Chapter 7 of Making Number Talks Matter is all about division strategies. What I love about this chapter is that many of the strategies can be applied to larger numbers. It’s all about number sense! If our students understand the meaning of division, they can develop strategies that are useful to them.
The authors also mention that this is the only number talk where students are allowed to use pencil and paper to help with the recording. However, in many cases, most of the work can still be done mentally.
The illustration below shows the four strategies highlighted in the chapter and is a quick overview of how students may articulate how they use each of the strategies, as titled in the text. I chose to use different problems than the ones in the book so that I could apply my own explanations to each strategy.
Note: The authors offer that all of the strategies are intuitive for students except for the “Make a Tower” strategy which involves making a tower of multiplication facts until students find one that will help them divide with the least number of steps. I think of it as estimating quotients, using the closest product to the value of the two largest place values without going over. See the example below.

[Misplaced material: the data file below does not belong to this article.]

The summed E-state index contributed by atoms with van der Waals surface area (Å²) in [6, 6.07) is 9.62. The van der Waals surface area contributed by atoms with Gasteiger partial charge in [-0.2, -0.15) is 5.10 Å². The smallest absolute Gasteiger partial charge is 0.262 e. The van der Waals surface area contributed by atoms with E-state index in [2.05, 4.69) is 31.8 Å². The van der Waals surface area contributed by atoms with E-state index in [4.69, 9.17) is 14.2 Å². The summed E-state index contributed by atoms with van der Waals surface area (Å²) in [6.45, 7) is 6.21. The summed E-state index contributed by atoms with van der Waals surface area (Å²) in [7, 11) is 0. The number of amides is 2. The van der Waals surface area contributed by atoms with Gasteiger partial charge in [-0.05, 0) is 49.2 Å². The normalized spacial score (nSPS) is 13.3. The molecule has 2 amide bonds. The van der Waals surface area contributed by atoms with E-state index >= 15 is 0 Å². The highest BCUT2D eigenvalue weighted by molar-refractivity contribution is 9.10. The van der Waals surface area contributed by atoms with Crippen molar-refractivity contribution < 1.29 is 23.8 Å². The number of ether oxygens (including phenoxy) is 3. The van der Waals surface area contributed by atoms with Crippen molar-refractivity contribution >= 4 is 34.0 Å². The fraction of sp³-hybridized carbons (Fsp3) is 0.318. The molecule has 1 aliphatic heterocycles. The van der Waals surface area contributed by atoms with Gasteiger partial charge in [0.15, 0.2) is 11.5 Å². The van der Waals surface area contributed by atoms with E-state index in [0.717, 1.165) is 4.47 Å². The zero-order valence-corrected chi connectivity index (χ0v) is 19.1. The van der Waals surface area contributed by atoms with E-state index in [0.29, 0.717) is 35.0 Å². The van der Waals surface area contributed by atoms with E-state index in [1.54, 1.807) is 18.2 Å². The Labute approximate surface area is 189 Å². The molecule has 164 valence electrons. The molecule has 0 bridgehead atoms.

In my area of the world, we tend to teach the “Chunk Out” strategy as a beginning division strategy. I call it partial quotients because students can keep taking out chunks until they reach the remainder. This strategy helps students understand the meaning of division and encourages them to find the most efficient chunks they can use. It’s actually my favorite way to help students understand the division process.
In the latter part of the chapter, the authors give a detailed explanation of how to develop the strategies above. This section includes a more in-depth description of the strategy, sample problems, and questions to probe when students use each strategy. In addition, throughout the chapter, the authors offer ways to use the same division strategies with decimals.
Note: In order to honor the authors’ work, I will only share my own personal experiences, thoughts, and reflections as related to the book’s content. If something really strikes me, I will share a quote from time to time with the appropriate citations.
Reference: Humphreys, C and Parker, R. (2016). Making Number Talks Matter. Portland, Maine: Stenhouse Publishers